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Upon spinal cord injury, the myelin inhibitors, including the myelin-associated glycoprotein (MAG), Nogo-A and the oligodendrocyte myelin glycoprotein (OMgp), bind to and signal via a single neuronal receptor/co-receptor complex comprising of Nogo receptor 1(NgR1)/LINGO-1 and p75 or TROY, impeding regeneration of injured axons. We employed a cell-free(More)
The inhibition of axon regeneration upon mechanical injury is dependent on interactions between Nogo receptors (NgRs) and their myelin-derived ligands. NgRs are composed of a leucine-rich repeat (LRR) region, thought to be structurally similar among the different isoforms of the receptor, and a divergent "stalk" region. It has been shown by others that the(More)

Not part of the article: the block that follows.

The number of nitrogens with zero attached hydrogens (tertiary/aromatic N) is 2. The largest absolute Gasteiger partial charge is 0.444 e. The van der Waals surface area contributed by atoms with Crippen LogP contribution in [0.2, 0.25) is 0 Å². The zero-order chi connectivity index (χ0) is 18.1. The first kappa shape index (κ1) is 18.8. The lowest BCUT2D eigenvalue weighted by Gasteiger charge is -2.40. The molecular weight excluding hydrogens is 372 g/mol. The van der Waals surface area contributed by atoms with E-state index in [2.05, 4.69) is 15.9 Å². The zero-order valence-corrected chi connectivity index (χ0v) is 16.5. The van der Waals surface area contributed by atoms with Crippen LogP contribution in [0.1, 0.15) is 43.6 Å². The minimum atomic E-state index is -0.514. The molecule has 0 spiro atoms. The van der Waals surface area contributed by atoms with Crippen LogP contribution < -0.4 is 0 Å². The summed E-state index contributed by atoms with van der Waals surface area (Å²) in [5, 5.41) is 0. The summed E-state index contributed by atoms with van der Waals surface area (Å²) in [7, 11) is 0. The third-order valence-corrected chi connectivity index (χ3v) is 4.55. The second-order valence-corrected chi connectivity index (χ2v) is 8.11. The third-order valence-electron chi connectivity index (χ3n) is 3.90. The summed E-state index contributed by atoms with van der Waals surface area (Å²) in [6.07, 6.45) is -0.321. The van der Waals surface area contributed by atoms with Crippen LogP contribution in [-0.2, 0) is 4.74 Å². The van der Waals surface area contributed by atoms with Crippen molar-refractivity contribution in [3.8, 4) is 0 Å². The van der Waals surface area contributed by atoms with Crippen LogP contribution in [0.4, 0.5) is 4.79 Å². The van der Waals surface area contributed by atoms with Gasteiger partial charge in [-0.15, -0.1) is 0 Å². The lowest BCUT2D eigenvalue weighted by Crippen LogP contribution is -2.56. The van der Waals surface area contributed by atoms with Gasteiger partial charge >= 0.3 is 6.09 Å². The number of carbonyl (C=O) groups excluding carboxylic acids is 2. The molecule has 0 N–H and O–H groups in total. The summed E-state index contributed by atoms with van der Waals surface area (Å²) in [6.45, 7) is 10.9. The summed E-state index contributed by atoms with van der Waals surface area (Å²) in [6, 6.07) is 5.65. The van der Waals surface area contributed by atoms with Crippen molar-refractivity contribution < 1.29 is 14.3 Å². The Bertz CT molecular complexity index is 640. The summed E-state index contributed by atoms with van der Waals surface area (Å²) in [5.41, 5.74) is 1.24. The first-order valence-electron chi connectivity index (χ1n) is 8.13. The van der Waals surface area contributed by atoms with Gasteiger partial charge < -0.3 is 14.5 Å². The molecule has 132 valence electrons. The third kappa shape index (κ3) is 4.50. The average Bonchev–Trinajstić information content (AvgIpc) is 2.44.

The Eph family of receptor tyrosine kinases and their ephrin ligands are mediators of cell-cell communication. Cleavage of ephrin-A2 by the ADAM10 membrane metalloprotease enables contact repulsion between Eph- and ephrin-expressing cells. How ADAM10 interacts with ephrins in a regulated manner to cleave only Eph bound ephrin molecules remains unclear. The(More)
Eph receptors are the largest subfamily of receptor tyrosine kinases regulating cell shape, movements, and attachment. The interactions of the Ephs with their ephrin ligands are restricted to the sites of cell-cell contact since both molecules are membrane attached. This review summarizes recent advances in our understanding of the molecular mechanisms(More)
Upon spinal cord injury, the central nervous system axons are unable to regenerate, partially due to the repulsive action of myelin inhibitors, such as the myelin-associated glycoprotein (MAG), Nogo-A and the oligodendrocyte myelin glycoprotein (OMgp). These inhibitors bind and signal through a single receptor/co-receptor complex that comprises of(More)
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